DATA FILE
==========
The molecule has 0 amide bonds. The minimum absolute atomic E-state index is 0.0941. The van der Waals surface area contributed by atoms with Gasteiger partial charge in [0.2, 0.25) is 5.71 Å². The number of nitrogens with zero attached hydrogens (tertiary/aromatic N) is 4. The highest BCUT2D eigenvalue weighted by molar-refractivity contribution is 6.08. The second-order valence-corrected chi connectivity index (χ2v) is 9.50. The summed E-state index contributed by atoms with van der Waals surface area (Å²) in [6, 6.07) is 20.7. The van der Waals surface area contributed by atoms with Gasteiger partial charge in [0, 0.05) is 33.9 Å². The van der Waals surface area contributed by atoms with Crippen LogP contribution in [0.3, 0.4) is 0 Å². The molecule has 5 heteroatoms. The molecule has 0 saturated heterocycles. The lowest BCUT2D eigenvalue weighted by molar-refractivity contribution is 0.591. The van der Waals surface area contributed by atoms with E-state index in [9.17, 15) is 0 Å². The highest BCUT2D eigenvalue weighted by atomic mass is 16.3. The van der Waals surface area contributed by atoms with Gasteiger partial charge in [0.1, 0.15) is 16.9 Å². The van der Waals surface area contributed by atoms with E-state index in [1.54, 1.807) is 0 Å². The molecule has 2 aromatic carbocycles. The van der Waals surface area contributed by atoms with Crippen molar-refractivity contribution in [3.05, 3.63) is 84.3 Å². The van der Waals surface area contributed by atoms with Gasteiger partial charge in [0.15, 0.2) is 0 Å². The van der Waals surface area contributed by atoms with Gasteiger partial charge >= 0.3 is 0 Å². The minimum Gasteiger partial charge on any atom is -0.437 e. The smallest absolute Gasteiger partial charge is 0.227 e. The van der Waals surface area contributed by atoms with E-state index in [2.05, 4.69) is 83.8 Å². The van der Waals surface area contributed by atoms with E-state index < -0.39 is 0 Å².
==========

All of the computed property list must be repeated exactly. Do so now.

The molecule has 0 amide bonds. The minimum absolute atomic E-state index is 0.0941. The van der Waals surface area contributed by atoms with Gasteiger partial charge in [0.2, 0.25) is 5.71 Å². The number of nitrogens with zero attached hydrogens (tertiary/aromatic N) is 4. The highest BCUT2D eigenvalue weighted by molar-refractivity contribution is 6.08. The second-order valence-corrected chi connectivity index (χ2v) is 9.50. The summed E-state index contributed by atoms with van der Waals surface area (Å²) in [6, 6.07) is 20.7. The van der Waals surface area contributed by atoms with Gasteiger partial charge in [0, 0.05) is 33.9 Å². The van der Waals surface area contributed by atoms with Crippen LogP contribution in [0.3, 0.4) is 0 Å². The molecule has 5 heteroatoms. The molecule has 0 saturated heterocycles. The lowest BCUT2D eigenvalue weighted by molar-refractivity contribution is 0.591. The van der Waals surface area contributed by atoms with E-state index in [9.17, 15) is 0 Å². The highest BCUT2D eigenvalue weighted by atomic mass is 16.3. The van der Waals surface area contributed by atoms with Gasteiger partial charge in [0.1, 0.15) is 16.9 Å². The van der Waals surface area contributed by atoms with E-state index in [1.54, 1.807) is 0 Å². The molecule has 2 aromatic carbocycles. The van der Waals surface area contributed by atoms with Crippen molar-refractivity contribution in [3.05, 3.63) is 84.3 Å². The van der Waals surface area contributed by atoms with Gasteiger partial charge in [0.15, 0.2) is 0 Å². The van der Waals surface area contributed by atoms with Gasteiger partial charge >= 0.3 is 0 Å². The minimum Gasteiger partial charge on any atom is -0.437 e. The smallest absolute Gasteiger partial charge is 0.227 e. The van der Waals surface area contributed by atoms with E-state index in [2.05, 4.69) is 83.8 Å². The van der Waals surface area contributed by atoms with E-state index < -0.39 is 0 Å².